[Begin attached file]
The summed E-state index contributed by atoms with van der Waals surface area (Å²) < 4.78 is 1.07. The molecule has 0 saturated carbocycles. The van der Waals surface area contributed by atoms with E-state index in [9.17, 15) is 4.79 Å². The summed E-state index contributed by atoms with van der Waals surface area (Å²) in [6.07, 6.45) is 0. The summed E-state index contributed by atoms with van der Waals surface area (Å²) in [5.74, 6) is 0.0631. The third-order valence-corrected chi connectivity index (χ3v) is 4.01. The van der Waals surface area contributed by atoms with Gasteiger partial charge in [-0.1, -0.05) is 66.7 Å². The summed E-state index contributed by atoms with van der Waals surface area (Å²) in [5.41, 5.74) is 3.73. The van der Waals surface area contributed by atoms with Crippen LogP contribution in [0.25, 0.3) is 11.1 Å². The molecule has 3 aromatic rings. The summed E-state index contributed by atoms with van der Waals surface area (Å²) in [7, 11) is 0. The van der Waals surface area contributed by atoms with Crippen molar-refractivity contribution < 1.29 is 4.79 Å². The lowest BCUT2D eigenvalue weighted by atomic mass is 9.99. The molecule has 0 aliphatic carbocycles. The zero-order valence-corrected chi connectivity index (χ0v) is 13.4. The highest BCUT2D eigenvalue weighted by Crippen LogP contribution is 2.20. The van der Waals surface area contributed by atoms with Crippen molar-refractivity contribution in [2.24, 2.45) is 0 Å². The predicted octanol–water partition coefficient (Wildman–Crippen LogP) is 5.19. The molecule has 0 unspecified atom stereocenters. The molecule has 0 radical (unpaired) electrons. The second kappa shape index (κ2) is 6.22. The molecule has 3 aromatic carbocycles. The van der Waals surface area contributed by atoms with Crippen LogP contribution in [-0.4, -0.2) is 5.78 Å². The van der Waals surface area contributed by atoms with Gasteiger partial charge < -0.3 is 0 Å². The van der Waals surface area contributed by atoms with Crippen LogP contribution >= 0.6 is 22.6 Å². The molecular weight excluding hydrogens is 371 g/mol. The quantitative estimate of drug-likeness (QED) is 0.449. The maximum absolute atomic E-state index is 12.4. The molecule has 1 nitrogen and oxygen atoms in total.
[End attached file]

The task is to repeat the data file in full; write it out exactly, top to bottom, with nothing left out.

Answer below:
The summed E-state index contributed by atoms with van der Waals surface area (Å²) < 4.78 is 1.07. The molecule has 0 saturated carbocycles. The van der Waals surface area contributed by atoms with E-state index in [9.17, 15) is 4.79 Å². The summed E-state index contributed by atoms with van der Waals surface area (Å²) in [6.07, 6.45) is 0. The summed E-state index contributed by atoms with van der Waals surface area (Å²) in [5.74, 6) is 0.0631. The third-order valence-corrected chi connectivity index (χ3v) is 4.01. The van der Waals surface area contributed by atoms with Gasteiger partial charge in [-0.1, -0.05) is 66.7 Å². The summed E-state index contributed by atoms with van der Waals surface area (Å²) in [5.41, 5.74) is 3.73. The van der Waals surface area contributed by atoms with Crippen LogP contribution in [0.25, 0.3) is 11.1 Å². The molecule has 3 aromatic rings. The summed E-state index contributed by atoms with van der Waals surface area (Å²) in [7, 11) is 0. The van der Waals surface area contributed by atoms with Crippen molar-refractivity contribution < 1.29 is 4.79 Å². The lowest BCUT2D eigenvalue weighted by atomic mass is 9.99. The molecule has 0 aliphatic carbocycles. The zero-order valence-corrected chi connectivity index (χ0v) is 13.4. The highest BCUT2D eigenvalue weighted by Crippen LogP contribution is 2.20. The van der Waals surface area contributed by atoms with Crippen molar-refractivity contribution in [2.24, 2.45) is 0 Å². The predicted octanol–water partition coefficient (Wildman–Crippen LogP) is 5.19. The molecule has 0 unspecified atom stereocenters. The molecule has 0 radical (unpaired) electrons. The second kappa shape index (κ2) is 6.22. The molecule has 3 aromatic carbocycles. The van der Waals surface area contributed by atoms with Crippen LogP contribution in [-0.4, -0.2) is 5.78 Å². The van der Waals surface area contributed by atoms with Gasteiger partial charge < -0.3 is 0 Å². The van der Waals surface area contributed by atoms with Crippen LogP contribution >= 0.6 is 22.6 Å². The molecular weight excluding hydrogens is 371 g/mol. The quantitative estimate of drug-likeness (QED) is 0.449. The maximum absolute atomic E-state index is 12.4. The molecule has 1 nitrogen and oxygen atoms in total.